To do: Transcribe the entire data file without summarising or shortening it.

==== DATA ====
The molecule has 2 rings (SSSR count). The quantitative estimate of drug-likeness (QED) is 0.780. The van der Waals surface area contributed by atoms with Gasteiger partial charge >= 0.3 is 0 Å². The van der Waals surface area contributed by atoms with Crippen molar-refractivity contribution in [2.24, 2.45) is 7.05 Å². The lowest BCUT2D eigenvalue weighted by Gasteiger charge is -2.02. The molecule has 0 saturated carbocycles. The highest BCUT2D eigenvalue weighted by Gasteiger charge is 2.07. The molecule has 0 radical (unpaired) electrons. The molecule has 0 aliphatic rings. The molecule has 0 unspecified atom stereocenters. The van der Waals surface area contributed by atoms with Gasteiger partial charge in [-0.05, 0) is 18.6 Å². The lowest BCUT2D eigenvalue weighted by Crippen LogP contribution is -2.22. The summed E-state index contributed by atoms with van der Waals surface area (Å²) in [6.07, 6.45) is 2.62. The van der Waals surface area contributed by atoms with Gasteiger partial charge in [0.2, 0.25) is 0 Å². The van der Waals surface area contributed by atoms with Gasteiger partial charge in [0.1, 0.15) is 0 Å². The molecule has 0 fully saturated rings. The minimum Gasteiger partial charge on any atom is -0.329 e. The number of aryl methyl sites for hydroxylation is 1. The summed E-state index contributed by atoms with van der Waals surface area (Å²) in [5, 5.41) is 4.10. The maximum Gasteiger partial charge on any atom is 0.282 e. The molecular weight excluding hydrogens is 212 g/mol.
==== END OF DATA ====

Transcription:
The molecule has 2 rings (SSSR count). The quantitative estimate of drug-likeness (QED) is 0.780. The van der Waals surface area contributed by atoms with Gasteiger partial charge >= 0.3 is 0 Å². The van der Waals surface area contributed by atoms with Crippen molar-refractivity contribution in [2.24, 2.45) is 7.05 Å². The lowest BCUT2D eigenvalue weighted by Gasteiger charge is -2.02. The molecule has 0 saturated carbocycles. The highest BCUT2D eigenvalue weighted by Gasteiger charge is 2.07. The molecule has 0 radical (unpaired) electrons. The molecule has 0 aliphatic rings. The molecule has 0 unspecified atom stereocenters. The van der Waals surface area contributed by atoms with Gasteiger partial charge in [-0.05, 0) is 18.6 Å². The lowest BCUT2D eigenvalue weighted by Crippen LogP contribution is -2.22. The summed E-state index contributed by atoms with van der Waals surface area (Å²) in [6.07, 6.45) is 2.62. The van der Waals surface area contributed by atoms with Gasteiger partial charge in [0.2, 0.25) is 0 Å². The van der Waals surface area contributed by atoms with Gasteiger partial charge in [0.1, 0.15) is 0 Å². The molecule has 0 fully saturated rings. The minimum Gasteiger partial charge on any atom is -0.329 e. The number of aryl methyl sites for hydroxylation is 1. The summed E-state index contributed by atoms with van der Waals surface area (Å²) in [5, 5.41) is 4.10. The maximum Gasteiger partial charge on any atom is 0.282 e. The molecular weight excluding hydrogens is 212 g/mol.